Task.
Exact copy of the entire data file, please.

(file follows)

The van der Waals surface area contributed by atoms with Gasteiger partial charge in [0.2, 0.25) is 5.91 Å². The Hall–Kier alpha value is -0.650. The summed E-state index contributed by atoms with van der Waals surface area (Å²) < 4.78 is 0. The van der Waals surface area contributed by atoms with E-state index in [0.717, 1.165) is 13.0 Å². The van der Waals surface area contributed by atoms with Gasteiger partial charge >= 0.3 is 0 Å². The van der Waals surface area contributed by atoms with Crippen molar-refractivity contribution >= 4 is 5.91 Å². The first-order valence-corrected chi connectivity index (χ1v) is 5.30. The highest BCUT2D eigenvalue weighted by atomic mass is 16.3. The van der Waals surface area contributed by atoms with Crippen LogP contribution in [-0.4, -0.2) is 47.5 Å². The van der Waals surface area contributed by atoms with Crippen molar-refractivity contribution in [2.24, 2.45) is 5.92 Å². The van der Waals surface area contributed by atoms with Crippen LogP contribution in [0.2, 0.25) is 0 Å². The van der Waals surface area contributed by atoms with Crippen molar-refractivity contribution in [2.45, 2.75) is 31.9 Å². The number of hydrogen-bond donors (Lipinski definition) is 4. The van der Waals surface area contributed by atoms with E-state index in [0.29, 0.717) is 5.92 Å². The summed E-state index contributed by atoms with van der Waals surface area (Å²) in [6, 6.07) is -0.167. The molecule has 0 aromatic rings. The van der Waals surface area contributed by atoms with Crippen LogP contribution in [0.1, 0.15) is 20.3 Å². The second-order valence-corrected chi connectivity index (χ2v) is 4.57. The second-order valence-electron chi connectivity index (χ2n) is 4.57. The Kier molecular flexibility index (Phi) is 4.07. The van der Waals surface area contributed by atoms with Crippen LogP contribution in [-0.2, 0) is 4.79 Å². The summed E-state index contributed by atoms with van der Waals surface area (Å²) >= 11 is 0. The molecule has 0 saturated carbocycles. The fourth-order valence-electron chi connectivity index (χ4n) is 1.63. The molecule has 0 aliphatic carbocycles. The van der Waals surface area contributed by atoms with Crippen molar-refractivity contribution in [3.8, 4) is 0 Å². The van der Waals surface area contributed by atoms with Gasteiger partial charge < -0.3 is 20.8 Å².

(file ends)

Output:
The van der Waals surface area contributed by atoms with Gasteiger partial charge in [0.2, 0.25) is 5.91 Å². The Hall–Kier alpha value is -0.650. The summed E-state index contributed by atoms with van der Waals surface area (Å²) < 4.78 is 0. The van der Waals surface area contributed by atoms with E-state index in [0.717, 1.165) is 13.0 Å². The van der Waals surface area contributed by atoms with Gasteiger partial charge >= 0.3 is 0 Å². The van der Waals surface area contributed by atoms with Crippen molar-refractivity contribution >= 4 is 5.91 Å². The first-order valence-corrected chi connectivity index (χ1v) is 5.30. The highest BCUT2D eigenvalue weighted by atomic mass is 16.3. The van der Waals surface area contributed by atoms with Crippen LogP contribution in [-0.4, -0.2) is 47.5 Å². The van der Waals surface area contributed by atoms with Crippen molar-refractivity contribution in [2.24, 2.45) is 5.92 Å². The van der Waals surface area contributed by atoms with Crippen LogP contribution in [0.2, 0.25) is 0 Å². The van der Waals surface area contributed by atoms with Crippen molar-refractivity contribution in [2.45, 2.75) is 31.9 Å². The number of hydrogen-bond donors (Lipinski definition) is 4. The van der Waals surface area contributed by atoms with E-state index in [0.29, 0.717) is 5.92 Å². The summed E-state index contributed by atoms with van der Waals surface area (Å²) in [6, 6.07) is -0.167. The molecule has 0 aromatic rings. The van der Waals surface area contributed by atoms with Crippen LogP contribution in [0.1, 0.15) is 20.3 Å². The second-order valence-corrected chi connectivity index (χ2v) is 4.57. The second-order valence-electron chi connectivity index (χ2n) is 4.57. The Kier molecular flexibility index (Phi) is 4.07. The van der Waals surface area contributed by atoms with Crippen LogP contribution in [-0.2, 0) is 4.79 Å². The summed E-state index contributed by atoms with van der Waals surface area (Å²) >= 11 is 0. The molecule has 0 saturated carbocycles. The fourth-order valence-electron chi connectivity index (χ4n) is 1.63. The molecule has 0 aliphatic carbocycles. The van der Waals surface area contributed by atoms with Crippen molar-refractivity contribution in [3.8, 4) is 0 Å². The van der Waals surface area contributed by atoms with Gasteiger partial charge < -0.3 is 20.8 Å².